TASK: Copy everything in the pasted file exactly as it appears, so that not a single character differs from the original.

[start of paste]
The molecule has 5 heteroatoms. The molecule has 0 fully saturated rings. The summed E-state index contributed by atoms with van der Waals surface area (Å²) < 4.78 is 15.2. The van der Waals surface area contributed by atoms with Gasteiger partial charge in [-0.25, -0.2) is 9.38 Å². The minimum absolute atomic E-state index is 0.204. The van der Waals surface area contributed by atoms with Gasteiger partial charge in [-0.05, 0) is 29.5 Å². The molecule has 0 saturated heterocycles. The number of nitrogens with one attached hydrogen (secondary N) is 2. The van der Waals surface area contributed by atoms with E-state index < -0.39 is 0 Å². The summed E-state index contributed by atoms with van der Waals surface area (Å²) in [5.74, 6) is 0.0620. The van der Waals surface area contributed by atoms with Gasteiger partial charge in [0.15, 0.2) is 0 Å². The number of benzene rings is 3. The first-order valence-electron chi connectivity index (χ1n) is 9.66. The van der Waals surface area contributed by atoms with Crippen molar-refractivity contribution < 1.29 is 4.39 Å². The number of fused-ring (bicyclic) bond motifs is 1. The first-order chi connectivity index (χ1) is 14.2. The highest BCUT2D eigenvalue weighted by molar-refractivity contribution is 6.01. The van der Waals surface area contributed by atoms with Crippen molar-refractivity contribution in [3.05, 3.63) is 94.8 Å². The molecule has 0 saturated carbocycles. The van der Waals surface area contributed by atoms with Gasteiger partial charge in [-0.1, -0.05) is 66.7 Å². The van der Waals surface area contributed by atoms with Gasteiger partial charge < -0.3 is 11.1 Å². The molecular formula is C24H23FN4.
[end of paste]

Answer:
The molecule has 5 heteroatoms. The molecule has 0 fully saturated rings. The summed E-state index contributed by atoms with van der Waals surface area (Å²) < 4.78 is 15.2. The van der Waals surface area contributed by atoms with Gasteiger partial charge in [-0.25, -0.2) is 9.38 Å². The minimum absolute atomic E-state index is 0.204. The van der Waals surface area contributed by atoms with Gasteiger partial charge in [-0.05, 0) is 29.5 Å². The molecule has 0 saturated heterocycles. The number of nitrogens with one attached hydrogen (secondary N) is 2. The van der Waals surface area contributed by atoms with E-state index < -0.39 is 0 Å². The summed E-state index contributed by atoms with van der Waals surface area (Å²) in [5.74, 6) is 0.0620. The van der Waals surface area contributed by atoms with Gasteiger partial charge in [0.15, 0.2) is 0 Å². The number of benzene rings is 3. The first-order valence-electron chi connectivity index (χ1n) is 9.66. The van der Waals surface area contributed by atoms with Crippen molar-refractivity contribution < 1.29 is 4.39 Å². The number of fused-ring (bicyclic) bond motifs is 1. The first-order chi connectivity index (χ1) is 14.2. The highest BCUT2D eigenvalue weighted by molar-refractivity contribution is 6.01. The van der Waals surface area contributed by atoms with Crippen molar-refractivity contribution in [3.05, 3.63) is 94.8 Å². The molecule has 0 saturated carbocycles. The van der Waals surface area contributed by atoms with Gasteiger partial charge in [-0.1, -0.05) is 66.7 Å². The van der Waals surface area contributed by atoms with Gasteiger partial charge < -0.3 is 11.1 Å². The molecular formula is C24H23FN4.